Pádraig Harrington may have failed to build on his career best 61 recorded in the opening round of the Transitions Championship in Florida but that Thursday display is a massive confidence booster for the three times Major champion who has slipped to 91st in the world rankings.
That 10-under-par effort proved the Dubliner is amongst the best in the world once his putter is in good health. He used the blade only 22 times and the 75-footer he sank on the 17th was the most memorable of the incredible round.
Significantly, however, he took 33 putts in a second round 73; 29 in Saturday’s 72 and 30 in Sunday’s even-par 71.
That’s an average of 28.2, a disappointing return given his opening day heroics.
I believe he can comfortably reduce that by at least two a round over four days and had he done so in the Transitions, Harrington would have finished 15 under par, two shots ahead of the four men — Luke Donald, Jim Furyk, Robert Garrigus and Sang-Moon Bae — who featured in the play-off won by the Englishman.
So write Harrington off at your peril. He’s back in the States next week before going on to make his 13th appearance in the Masters a week later.
Meanwhile, Graeme McDowell has his sights set on becoming the fourth successive European winner on the US PGA Tour when he tees it up in the prestigious Arnold Palmer Invitational beginning at Bay Hill, Florida, on Thursday.
The last three weeks have left Americans a little deflated as Rory McIlroy captured the Honda Classic, Justin Rose followed up with victory in the WGC-Cadillac Championship and Donald completed the rout on Sunday to oust McIlroy as world No 1.
Those rankings also make for grim viewing for US golf fans with just Steve Stricker (5th) and Webb Simpson (7th) the only Americans in the top 10.
It will be fascinating to see if the European dominance is maintained at Bay Hill. The field is a strong one in honour of one of the game’s greatest personalities, with much attention focusing on the fortunes of Tiger Woods, who makes his last appearance before the Masters, and Phil Mickelson, who is building up nicely to his defence of the coveted Green Jacket at Augusta.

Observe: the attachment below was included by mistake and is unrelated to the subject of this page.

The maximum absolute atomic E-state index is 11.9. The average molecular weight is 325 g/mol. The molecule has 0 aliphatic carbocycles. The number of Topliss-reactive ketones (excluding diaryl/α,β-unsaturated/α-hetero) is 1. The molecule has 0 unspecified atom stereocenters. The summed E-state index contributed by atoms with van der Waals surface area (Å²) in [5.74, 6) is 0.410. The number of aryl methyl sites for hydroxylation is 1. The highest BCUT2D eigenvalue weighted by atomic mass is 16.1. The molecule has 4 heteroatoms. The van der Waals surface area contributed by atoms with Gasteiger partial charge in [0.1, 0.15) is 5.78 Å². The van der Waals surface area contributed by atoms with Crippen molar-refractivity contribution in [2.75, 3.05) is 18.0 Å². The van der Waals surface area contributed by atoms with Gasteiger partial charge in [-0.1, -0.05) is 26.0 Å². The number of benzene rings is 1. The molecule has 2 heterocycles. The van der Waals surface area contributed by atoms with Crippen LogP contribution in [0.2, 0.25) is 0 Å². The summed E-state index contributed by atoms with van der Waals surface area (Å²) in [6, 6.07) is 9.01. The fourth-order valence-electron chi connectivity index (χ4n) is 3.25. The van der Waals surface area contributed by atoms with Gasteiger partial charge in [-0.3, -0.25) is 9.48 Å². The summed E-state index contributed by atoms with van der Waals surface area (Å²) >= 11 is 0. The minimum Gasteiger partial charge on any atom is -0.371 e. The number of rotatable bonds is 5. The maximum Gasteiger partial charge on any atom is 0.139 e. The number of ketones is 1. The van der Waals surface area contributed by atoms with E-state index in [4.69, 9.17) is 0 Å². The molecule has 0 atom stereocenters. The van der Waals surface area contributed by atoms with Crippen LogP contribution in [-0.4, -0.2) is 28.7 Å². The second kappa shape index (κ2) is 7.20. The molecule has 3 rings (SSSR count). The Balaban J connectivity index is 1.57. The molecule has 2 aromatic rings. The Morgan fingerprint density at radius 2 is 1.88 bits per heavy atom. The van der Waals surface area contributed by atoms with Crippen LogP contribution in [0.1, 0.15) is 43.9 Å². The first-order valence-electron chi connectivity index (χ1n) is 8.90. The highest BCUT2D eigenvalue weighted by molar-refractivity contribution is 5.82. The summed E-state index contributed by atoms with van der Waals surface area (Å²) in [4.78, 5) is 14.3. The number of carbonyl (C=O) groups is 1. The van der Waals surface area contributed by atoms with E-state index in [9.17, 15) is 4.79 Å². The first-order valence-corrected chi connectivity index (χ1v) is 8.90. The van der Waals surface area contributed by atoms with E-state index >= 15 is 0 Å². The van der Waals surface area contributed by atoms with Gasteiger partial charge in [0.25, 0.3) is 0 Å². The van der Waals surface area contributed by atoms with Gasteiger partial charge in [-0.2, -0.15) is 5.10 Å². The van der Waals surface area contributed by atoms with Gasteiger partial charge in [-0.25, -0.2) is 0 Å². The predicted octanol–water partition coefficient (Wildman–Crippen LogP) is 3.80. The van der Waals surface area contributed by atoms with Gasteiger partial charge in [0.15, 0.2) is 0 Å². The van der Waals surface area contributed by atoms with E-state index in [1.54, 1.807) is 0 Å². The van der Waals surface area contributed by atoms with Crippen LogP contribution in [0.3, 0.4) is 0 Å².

McDowell has been performing nicely in recent weeks but has failed to make a seriousSunday impact. He is intent on putting that situation right at Bay Hill, while Rose will be all out to prove that his victory in the Cadillac Championship that sent him soaring him up to eighth in the rankings was no fluke. Ian Poulter and Henrik Stenson are also in the field.
Meanwhile, the European Tour heads to the €1.5m Hassan Trophy in Morocco. The Golf du Palais Royal Agadir course is located within the palace grounds of King Mohammed VI and, since its inception in 1971, the title and the fabulous gold-encrusted dagger that goes with it has been won by such luminaries as Billy Casper, Lee Trevino, Vijay Singh, Colin Montgomerie, Harrington and Ernie Els.
There’s a seven-strong Irish challenge that includes Waterville’s Mark Murphy, who has received a sponsor’s invitation. Also teeing it up in the presence of royalty are Michael Hoey, Shane Lowry, Peter Lawrie, Damien McGrane, Paul McGinley and Gareth Maybin. Simon Thornton has withdrawn for personal reasons.
Of this group, Lowry may have the best chance of returning to his new home in Carton House with the coveted dagger after he shot two rounds of 67 over the weekend in the Andalucia Open at Aloha.
He led for a short time on Sunday before running up a two late bogeys that pushed him back into a share of seventh. But it seems his first win as a pro cannot be too far away.
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